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Taliban terrorism is back in Afghanistan - Peace process deadlocked over U.S. forces withdrawal terms

Sunday 29 November 2020, by siawi3

Source: http://www.mainstreamweekly.net/article10170.html

Mainstream, VOL LVIII No 50, New Delhi, November 28, 2020

Taliban terrorism is back in Afghanistan - Peace process deadlocked over U.S. forces withdrawal terms

Saturday 28 November 2020

by Sankar Ray

(India Press Agency, November 7, 2020)

Afghanistan’s Taliban militants have resumed their terrorising posture embarked, thereby frustrating the proponents of a sustainable milieu for peace. At the moment, they have exacerbated violence and intimidation to capture Kandahar, the capital for the hard-line movement nearly a quarter-century ago. Hundreds of insurgents, civilians, and soldiers are believed to have been killed while thousands of villagers have been displaced as a sequel to fighting around the city of Kandahar, capital of one of the key provinces of land-locked country.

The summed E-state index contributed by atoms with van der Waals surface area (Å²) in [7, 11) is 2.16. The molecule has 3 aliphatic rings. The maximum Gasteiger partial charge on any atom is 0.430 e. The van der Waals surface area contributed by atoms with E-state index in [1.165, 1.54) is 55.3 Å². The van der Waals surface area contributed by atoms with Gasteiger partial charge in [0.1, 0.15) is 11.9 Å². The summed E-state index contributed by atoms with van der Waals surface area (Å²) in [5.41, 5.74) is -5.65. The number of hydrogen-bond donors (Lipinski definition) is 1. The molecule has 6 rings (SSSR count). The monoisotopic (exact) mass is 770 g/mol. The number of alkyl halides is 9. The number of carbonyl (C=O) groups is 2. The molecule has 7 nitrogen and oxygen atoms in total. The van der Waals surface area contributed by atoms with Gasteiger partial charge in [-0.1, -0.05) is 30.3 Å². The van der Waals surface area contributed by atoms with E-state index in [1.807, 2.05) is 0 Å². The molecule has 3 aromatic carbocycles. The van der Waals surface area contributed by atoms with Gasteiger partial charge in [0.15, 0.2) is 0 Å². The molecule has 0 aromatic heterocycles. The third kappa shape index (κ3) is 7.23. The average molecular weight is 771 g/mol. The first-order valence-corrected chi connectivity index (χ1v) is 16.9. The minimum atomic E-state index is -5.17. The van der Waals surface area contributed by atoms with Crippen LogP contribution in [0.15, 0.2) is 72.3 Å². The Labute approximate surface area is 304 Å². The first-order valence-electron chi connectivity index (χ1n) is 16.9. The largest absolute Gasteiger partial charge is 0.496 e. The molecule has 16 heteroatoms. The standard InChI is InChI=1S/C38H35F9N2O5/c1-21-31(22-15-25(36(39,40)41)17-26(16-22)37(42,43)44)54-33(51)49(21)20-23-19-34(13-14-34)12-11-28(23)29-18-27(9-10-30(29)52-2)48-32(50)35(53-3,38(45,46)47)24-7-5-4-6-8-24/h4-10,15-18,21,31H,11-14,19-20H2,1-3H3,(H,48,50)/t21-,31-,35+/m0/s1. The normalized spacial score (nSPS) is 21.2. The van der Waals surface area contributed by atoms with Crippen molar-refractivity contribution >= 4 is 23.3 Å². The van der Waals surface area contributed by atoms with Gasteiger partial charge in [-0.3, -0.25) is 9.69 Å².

The hit-back from the official forces forced Taliban fighters to beat retreat from parts of rural areas, but resident Afghans have a feel of nightmares they experienced for years together. Taliban attempted to overrun two strategic provincial capitals including Kandahar and establish a commanding military advantage. The Taliban offensive is in the adjoining districts of Zharay, Maiwand and Panjwai, located along a major road connecting Kandahar to LashkarGah, the capital of neighbouring Helmand Province.

Kandahar’s governor Hayatullah Hayat told Radio Free Afghanistan, “Contrary to all human rights conventions, the Taliban is holding civilians hostage to protect itself from our air strikes and artillery fire”, while reiterating the national government’s commitment “We want to protect our people.” .The Taliban surprised the government forced by sudden infiltration into government-controlled territories in the recent time but their project fell through. “I can assure you that we have established a secure parameter around Kandahar city, and it is well protected”, Hayat said. Once the seat of Afghan empires in the 18th century, Kandahar has a pivotal political significance in Afghanistan. But in 1994, the Taliban emerged from districts surrounding this ancient city..